Original Guy with the Top Hat: ‘Well, eventually I want to get a Divided by 13 amp, and some Barber pedals, and I’m trying to practice more, too; but for right now, I’m just saving up and using what I’ve got.’
Gearhead Guitarist 3: ‘What’re you playing through that beast?’
Top Hat Guy: ‘Uh, a Fender Stratocaster.’
Gearhead 3: ‘Made in Mexico, or USA?’
Top Hat Guy: ‘Uh……’
Gearhead 3: ‘What’s the serial number?’
Top Hat Guy: ‘Uh……well, I’m not sure, but it sounds really good to me–’
Drummer: ‘How loud is that thing? It looks small.’
Worship Leader: ‘My voice sounds muffled over here.’
Gearhead 3: ‘What you need to do is sell that amp, get a Fender because there’s really no difference, and use the money to get a really good guitar. Like a PRS or something.’
Gearhead 1: ‘Well, make sure it’s a pre-1995 PRS.’
Guy who Nobody Knows Why He’s There: ‘Hey, like Carlos Santana!’
Worship Leader: ‘I think that feedback is coming from the bass monitor!’
Bassist (walking over): ‘No, it’s not. You always turn down my monitor and then I can’t hear myself over the drums.’
Worship Leader (completely serious): ‘Well, you’re just playing bass, do you really need to hear yourself that much?’
Drummer: ‘So…how loud is that amp?’
Top Hat Guy: ‘Um, I think it’s like 35 watts…’
Eddie Van Halen: ‘Man, you’re as loud as you play, man.’
Gearhead 2: ‘It just depends on what pedals you stack in front of it. I use this Zendrive…’
Worship Leader: ‘Am I the only one hearing that buzz?’
Keyboardist: ‘………………………………………………………………..’
Top Hat Guy: ‘Well, I guess I should go set up now…’
Gearhead 1 (with his head inside the back of the Top Hat): ‘You still have the stock tubes in here?!’
Vocalist 1: ‘Want to get some coffee?’
Vocalist 2: ‘Yes.’
Worship Leader: ‘Does my voice sound like I’m singing into a pillow? Is this monitor even on? Give it some more reverb. Ya…more…there ya go. No, too much. Less. Wait. Little more. Sorry, I don’t mean to be a jerk, but…ya, little more. No, wait. Now bring my guitar up. No, down. Is there reverb on the guitar yet? How come? How do all my settings get changed in between Sundays?!’
Youth Kid Guitarist, now inexplicably with a mic in front of him: ‘Goin’ off the rails, on a crazy train…’
New People: (They don’t say anything, because nobody has noticed them yet.)

jealous-fisherman.jpg picture by rypdal95
(Still no tie-in. Just an excuse to show some of my favorite pictures.)

And I’m sure you’ve been in situations like that. Or at least in conversations like that. So I’ll tell you right off, there is no right answer, because in order to get a great finished product, i.e. a beautiful sound from your instrument that fits well in the mix, adds to the overall sound, and pushes the overall music to another level, there needs to be all of these ingredients. Don’t look at the most important, and just do that one. None of these are anything without the other. But there is a hierarchy, at least as I see it, that’s important to focus on so that we don’t spend all of our time dialing in the best sound ever on our phaser pedal, but never change our strings, practice our guitar, or search for a better sounding amp. So, here’s the hierarchy of tone as I see it.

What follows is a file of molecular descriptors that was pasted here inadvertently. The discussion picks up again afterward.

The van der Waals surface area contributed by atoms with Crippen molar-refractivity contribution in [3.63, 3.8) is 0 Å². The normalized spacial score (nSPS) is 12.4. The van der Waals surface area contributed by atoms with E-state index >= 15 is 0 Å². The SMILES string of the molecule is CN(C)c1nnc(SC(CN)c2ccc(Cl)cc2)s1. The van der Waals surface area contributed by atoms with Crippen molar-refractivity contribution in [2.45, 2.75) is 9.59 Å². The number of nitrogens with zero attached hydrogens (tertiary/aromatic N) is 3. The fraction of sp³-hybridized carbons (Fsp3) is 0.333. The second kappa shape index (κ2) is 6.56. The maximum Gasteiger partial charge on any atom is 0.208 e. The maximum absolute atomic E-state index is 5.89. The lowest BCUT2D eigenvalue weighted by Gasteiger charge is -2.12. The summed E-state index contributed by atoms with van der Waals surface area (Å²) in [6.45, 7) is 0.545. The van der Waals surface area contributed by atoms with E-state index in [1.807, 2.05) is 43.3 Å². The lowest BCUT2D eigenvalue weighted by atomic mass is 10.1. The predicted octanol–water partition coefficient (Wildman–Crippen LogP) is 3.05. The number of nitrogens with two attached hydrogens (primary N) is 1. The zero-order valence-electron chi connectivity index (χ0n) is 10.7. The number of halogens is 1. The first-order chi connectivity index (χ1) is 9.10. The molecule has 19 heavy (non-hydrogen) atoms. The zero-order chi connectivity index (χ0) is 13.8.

1. Mind.
To me, this is the most important part of tone. Give me a musician who can think on the fly, and come up with good supporting lines and chords and riffs and solos and harmonies and textures over someone with good tone or finger dexterity any day. Obviously, good finger dexterity is important to play everything your mind comes up with properly, and good tone helps make those great textures actually sound good; but it begins with the mind. That is what truly makes a musician.

2. Hands
This is so evident if you ever get the opportunity to watch a few musicians jamming on the same rig. All the variables are the same, but they will sound incredibly different. Some will sound great…others, not so much. And some will sound great, but different. If you have no feel in the way you play, the best sounding gear in the world will not help one bit. However, the best feel in the world would sound so much better through good sounding gear. So, they definitely go hand in hand (hehe, stupid pun). But overall, I’d take the player with good tone and feel in their hands and bad-sounding gear, over the one with no feel, and good-sounding gear. However, if you gave me that choice, I would choose neither. I’d go look for the one with both. We get too caught up in one being right and the other wrong, sometimes. There are tools to good sound, and you need them all.

3. Tuner
For the love of all that’s good in this world, the rest means nothing if you’re not in tune.

4. Guitar (along with pickups and wood)
Now this is where I’ll get some disagreement. A lot of people would rather have a good amp and a bad guitar. I would rather have a good amp and a good guitar, but again, if I had to choose, I would put the most effort into a good guitar. And this can only really be properly felt if you’ve ever played a really, really good guitar. And I don’t mean that to sound snobbish. It doesn’t have to be a really expensive guitar. But I mean, a really, really, good guitar.
One, for the tone. I have heard good guitars take junky amps to amazing levels. I’ve even, once, heard a ’60′s Gibson 335 take a PA and confuse me into thinking it was a Bassman. Now, amps can do the same thing for bad guitars, but I haven’t heard it sound quite as real than the other way around.
And two, for the feel. If tone is mostly in your hands, you do want a guitar that feels good to play. Good intonation, good action, stays in tune, all the stuff that in my younger guitar years, I sloughed off as, ‘Pretty boy stuff. Just give me a guitar that sounds good, and I’ll deal with all the feel stuff.’ But if you don’t have a guitar that feels good, a few things happen. One, you’re not motivated to play and practice. Two, you end up compensating sub-consciously for the bad feel by playing differently. Three, you end up over-playing and forcing the strings out of tune. And four, you’re not able to relax and have fun while playing, which is one of the biggest factors in keeping the most important part of tone, your mind, at the top of its game.